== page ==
Wednesday, May 26, 2010

My Old Kentucky Home

Bobbie Ann Mason, a wonderful short story writer from Kentucky, is probably the most famous literary personality in her state. (If you're looking for a great summer read, try In Country, a beautiful novel about a 17 year old girl trying to understand her father who fought in the Vietnam War). Because of her celebrity, she was asked to write a series of pieces in the New York Times on the current state of Kentucky. Read her short opinion piece -- by clicking on the highlighted links -- and see if you find any connections with the play we're reading, with other current issues in the news, or with anything we've studied this year.

Monday, May 24, 2010

TV Tokenism: A Follow-up

Last week, Mr. B presented a provocative look at tv tokenism: a practice whereby under-represented groups (women and people of color) remain largely absent from network dramas.

A quick recap: When the under-represented actors do appear, they are often marginalized (literally in advertisement photos we examined), receiving much less screen time and narrower, two dimensional characters to portray. In an attempt to placate opposition — such as the NAACP opposition we examined — network dramas often reserve apparent positions of power to under-represented actors (judges on Law and Order, police chiefs on every police show you can think of) all the while minimizing the screen time and complextity of these characters. If anything, these characters are mere obstacles for the white male leads to hurdle. At the end of class, we wondered whether the tokenism we observed in tv dramas mirrors such marginalization in our society. That's why the following story about minority contracts in Chicago caught my eye:

$1 billion in contracts that were supposed to include projects of firms led by minority and women were circumvented so that they appeared to comply with federal guidelines even as they perpetuated the practice of "whites only" contracting.

Consider Republican National Chairman, Michael Steele, who is African-American. He is the party's first minority leader. Yet many see many see him as a figure-head, a cynical attempt to attract votes from people of color (since roughly 5 out of every 6 black voters are Democrats) without any real clout of his own.

At my old school, which was on the South side of Chicago, there was only one African American teacher on a faculty that was over 100 people strong. There were three people of color in the entire faculty. Women fair better in education circles — slightly more than half the faculty were women. How does New Trier do by this measure? Do you think television networks, city government projects and public schools have an obligation to represent the American society in which they reside?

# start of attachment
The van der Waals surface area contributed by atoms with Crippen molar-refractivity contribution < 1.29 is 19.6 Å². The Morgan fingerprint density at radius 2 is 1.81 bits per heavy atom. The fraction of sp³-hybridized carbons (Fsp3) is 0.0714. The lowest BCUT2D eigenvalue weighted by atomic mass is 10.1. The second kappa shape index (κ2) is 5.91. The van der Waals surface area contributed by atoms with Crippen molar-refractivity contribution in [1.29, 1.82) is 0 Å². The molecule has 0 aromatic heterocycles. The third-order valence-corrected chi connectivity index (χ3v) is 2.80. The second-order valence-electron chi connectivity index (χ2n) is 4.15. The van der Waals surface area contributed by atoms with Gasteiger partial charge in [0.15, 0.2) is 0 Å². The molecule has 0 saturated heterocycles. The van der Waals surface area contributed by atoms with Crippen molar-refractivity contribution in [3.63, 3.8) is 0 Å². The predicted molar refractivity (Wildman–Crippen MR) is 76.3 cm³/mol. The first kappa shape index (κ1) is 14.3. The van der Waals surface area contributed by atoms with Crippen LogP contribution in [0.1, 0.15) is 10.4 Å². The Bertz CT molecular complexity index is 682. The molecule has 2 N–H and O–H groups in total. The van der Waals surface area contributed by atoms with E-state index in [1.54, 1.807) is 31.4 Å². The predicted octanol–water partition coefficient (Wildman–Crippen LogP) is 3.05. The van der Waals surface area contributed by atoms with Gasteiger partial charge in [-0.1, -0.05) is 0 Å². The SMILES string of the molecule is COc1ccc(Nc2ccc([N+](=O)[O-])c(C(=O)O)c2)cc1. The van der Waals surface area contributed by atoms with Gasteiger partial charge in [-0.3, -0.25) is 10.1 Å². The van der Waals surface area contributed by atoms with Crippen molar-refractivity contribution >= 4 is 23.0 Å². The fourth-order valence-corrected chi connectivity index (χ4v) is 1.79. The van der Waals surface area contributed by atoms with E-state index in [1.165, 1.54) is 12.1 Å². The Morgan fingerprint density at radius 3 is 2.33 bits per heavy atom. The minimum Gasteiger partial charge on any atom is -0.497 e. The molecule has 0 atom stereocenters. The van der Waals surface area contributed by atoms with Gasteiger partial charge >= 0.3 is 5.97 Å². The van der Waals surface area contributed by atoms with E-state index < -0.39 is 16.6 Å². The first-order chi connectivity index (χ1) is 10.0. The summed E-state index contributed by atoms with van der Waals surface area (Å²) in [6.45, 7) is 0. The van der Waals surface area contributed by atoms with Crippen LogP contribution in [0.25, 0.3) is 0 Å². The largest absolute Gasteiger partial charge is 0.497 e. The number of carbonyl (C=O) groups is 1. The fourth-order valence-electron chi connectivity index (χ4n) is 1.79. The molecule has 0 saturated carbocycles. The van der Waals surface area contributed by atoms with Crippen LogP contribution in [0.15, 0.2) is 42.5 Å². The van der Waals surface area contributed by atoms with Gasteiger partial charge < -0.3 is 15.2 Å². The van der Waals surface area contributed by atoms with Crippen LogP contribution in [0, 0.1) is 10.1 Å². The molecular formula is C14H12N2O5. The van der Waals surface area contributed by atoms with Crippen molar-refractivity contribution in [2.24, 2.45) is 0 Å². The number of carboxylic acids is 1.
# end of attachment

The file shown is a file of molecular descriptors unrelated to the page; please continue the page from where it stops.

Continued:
Wednesday, May 19, 2010

American Studies Day

See James Fallows, editor of The Atlantic Monthly speak at the Cornog Auditorium at 6 pm as a preview to New Trier's 2nd Annual American Studies Day. The Cornog is located at 7 Happ Road, Northfield, IL 60093.

This year's theme is "Media & Democracy", based on Fallows' book, Breaking The News: How the Media Undermine American Democracy.

We have an exciting line-up with many opportunities for participation. Our keynote speaker will be Maria Finitzo, an award-winning filmmaker producing and directing documentary films for network television, public broadcasting, cable TV and the Internet. We are also privileged to feature two outstanding slam poets, Kevin Coval and Idris Goodwin, performing at around 1:00 pm at the Northfield campus. Finally, we will feature student- and teacher-led panels, presentations, and discussions. Please stick to your individually-assigned schedule for the day because some of the sessions are very tightly packed.

Thursday, May 13, 2010

The Data-Driven Determination

After listening to this NPR report on possible SCOTUS (Supreme Court) nominee Elena Kagan (click to listen below), it reminded me of two connections to our class.

"Should Kagan's Lack Of Judicial Experience Matter?"
  1. Our brief discussion on Kagan focused on her qualifications to be a Supreme Court Justice. There was a question as to what exactly those qualifications are. Here's what the Constitution says:

    "[The President]...shall nominate, and by and with the Advice and Consent of the Senate, shall appoint Ambassadors, other public Ministers and Consuls, Judges of the supreme [sic] Court" (Article II).

    This is something most of us already know — it's the President's choice, as long as the Senate approves. But what about specific qualifications? Here's all I could find:

    "The Judges, both of the supreme and inferior Courts, shall hold their Offices during good Behaviour, and shall, at stated Times, receive for their Services a Compensation, which shall not be diminished during their Continuance in Office" (Article III).

    "good Behaviour"? It's fascinating that there isn't even a qualification that the nominee had been a judge. Furthermore, only a single justice from the landmark Brown v. Board decision had served previously as a judge.

  2. One of the main reasons recent SCOTUS nominees previously have been lower court judges is that "by looking at a lower court record, a president, or a senator for that matter, can get a reasonably good idea of what a nominee's views are." I connected this notion to the near-obsession that some of our students have with their own "record" (grades, activities, etc.) accumulated in school.
    Are we in danger of becoming a purely "data-driven" society? Think of our previous discussion of how in the future sensors will be embedded in books and shoes to measure everything. Then read this post about overcoming data with the power of stories. Does your own "record" function as a decent measure of how you want people to see you?